Although rings around planets like Jupiter, Saturn, Uranus and Neptune are relatively short-lived, new evidence implies that the recycling of orbiting debris can lengthen the lifetime of such rings, according to University of Colorado researchers.
Strong evidence now implies small moons near the giant planets like Saturn and Jupiter are essentially piles of rubble, said Larry Esposito, a professor at CU-Boulders Laboratory for Atmospheric and Space Physics. These re-constituted small bodies are the source of material for planetary rings.
Previous calculations by Esposito and LASP Research Associate Joshua Colwell showed the short lifetimes for such moons imply that the solar system is nearly at the end of the age of rings. "These philosophically unappealing results may not truly describe our solar system and the rings that may surround giant extra-solar planets," said Esposito. "Our new calculations of models explain how inclusion of recycling can lengthen the lifetime of rings and moons."
Larry Esposito | EurekAlert!
Weizmann physicists image electrons flowing like water
11.12.2019 | Weizmann Institute of Science
Revealing the physics of the Sun with Parker Solar Probe
11.12.2019 | NASA/Goddard Space Flight Center
In a joint experimental and theoretical work performed at the Heidelberg Max Planck Institute for Nuclear Physics, an international team of physicists detected for the first time an orbital crossing in the highly charged ion Pr⁹⁺. Optical spectra were recorded employing an electron beam ion trap and analysed with the aid of atomic structure calculations. A proposed nHz-wide transition has been identified and its energy was determined with high precision. Theory predicts a very high sensitivity to new physics and extremely low susceptibility to external perturbations for this “clock line” making it a unique candidate for proposed precision studies.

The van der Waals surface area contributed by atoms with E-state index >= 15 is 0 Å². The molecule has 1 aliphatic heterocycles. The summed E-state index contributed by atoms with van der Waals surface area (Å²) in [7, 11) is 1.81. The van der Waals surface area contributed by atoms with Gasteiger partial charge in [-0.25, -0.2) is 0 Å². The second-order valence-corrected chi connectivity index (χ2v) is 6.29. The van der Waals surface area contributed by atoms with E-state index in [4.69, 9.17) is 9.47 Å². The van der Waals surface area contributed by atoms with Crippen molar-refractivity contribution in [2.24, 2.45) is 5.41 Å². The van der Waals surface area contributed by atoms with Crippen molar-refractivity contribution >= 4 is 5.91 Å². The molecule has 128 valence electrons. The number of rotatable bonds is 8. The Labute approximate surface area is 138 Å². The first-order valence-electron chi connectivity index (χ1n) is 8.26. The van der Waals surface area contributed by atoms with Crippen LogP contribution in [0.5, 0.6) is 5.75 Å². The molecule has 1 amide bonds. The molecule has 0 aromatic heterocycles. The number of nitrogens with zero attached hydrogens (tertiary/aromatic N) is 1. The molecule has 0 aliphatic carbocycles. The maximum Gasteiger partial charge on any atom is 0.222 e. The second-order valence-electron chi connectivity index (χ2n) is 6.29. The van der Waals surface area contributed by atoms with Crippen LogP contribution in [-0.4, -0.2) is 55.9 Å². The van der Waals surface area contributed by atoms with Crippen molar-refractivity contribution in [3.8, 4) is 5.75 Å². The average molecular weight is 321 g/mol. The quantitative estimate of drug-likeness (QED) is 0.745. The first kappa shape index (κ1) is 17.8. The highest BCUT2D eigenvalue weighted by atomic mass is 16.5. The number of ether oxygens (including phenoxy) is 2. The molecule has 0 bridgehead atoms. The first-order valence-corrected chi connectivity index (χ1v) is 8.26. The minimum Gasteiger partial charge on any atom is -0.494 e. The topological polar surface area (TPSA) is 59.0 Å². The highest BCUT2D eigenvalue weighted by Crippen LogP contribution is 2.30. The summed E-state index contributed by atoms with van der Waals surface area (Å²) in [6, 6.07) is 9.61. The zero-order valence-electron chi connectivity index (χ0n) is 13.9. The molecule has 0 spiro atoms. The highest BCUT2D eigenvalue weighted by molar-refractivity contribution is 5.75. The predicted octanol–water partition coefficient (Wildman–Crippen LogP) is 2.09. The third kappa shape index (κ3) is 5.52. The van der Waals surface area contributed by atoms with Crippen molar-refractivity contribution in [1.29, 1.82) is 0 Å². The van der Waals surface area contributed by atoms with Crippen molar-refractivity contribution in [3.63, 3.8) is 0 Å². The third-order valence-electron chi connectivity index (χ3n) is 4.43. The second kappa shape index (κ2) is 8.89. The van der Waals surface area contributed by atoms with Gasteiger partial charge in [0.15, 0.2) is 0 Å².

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The ability to investigate the dynamics of single particle at the nano-scale and femtosecond level remained an unfathomed dream for years. It was not until the dawn of the 21st century that nanotechnology and femtoscience gradually merged together and the first ultrafast microscopy of individual quantum dots (QDs) and molecules was accomplished.
Ultrafast microscopy studies entirely rely on detecting nanoparticles or single molecules with luminescence techniques, which require efficient emitters to...
Graphene, a two-dimensional structure made of carbon, is a material with excellent mechanical, electronic and optical properties. However, it did not seem suitable for magnetic applications. Together with international partners, Empa researchers have now succeeded in synthesizing a unique nanographene predicted in the 1970s, which conclusively demonstrates that carbon in very specific forms has magnetic properties that could permit future spintronic applications. The results have just been published in the renowned journal Nature Nanotechnology.
Depending on the shape and orientation of their edges, graphene nanostructures (also known as nanographenes) can have very different properties – for example,...
Using a clever technique that causes unruly crystals of iron selenide to snap into alignment, Rice University physicists have drawn a detailed map that reveals...
University of Texas and MIT researchers create virtual UAVs that can predict vehicle health, enable autonomous decision-making
In the not too distant future, we can expect to see our skies filled with unmanned aerial vehicles (UAVs) delivering packages, maybe even people, from location...
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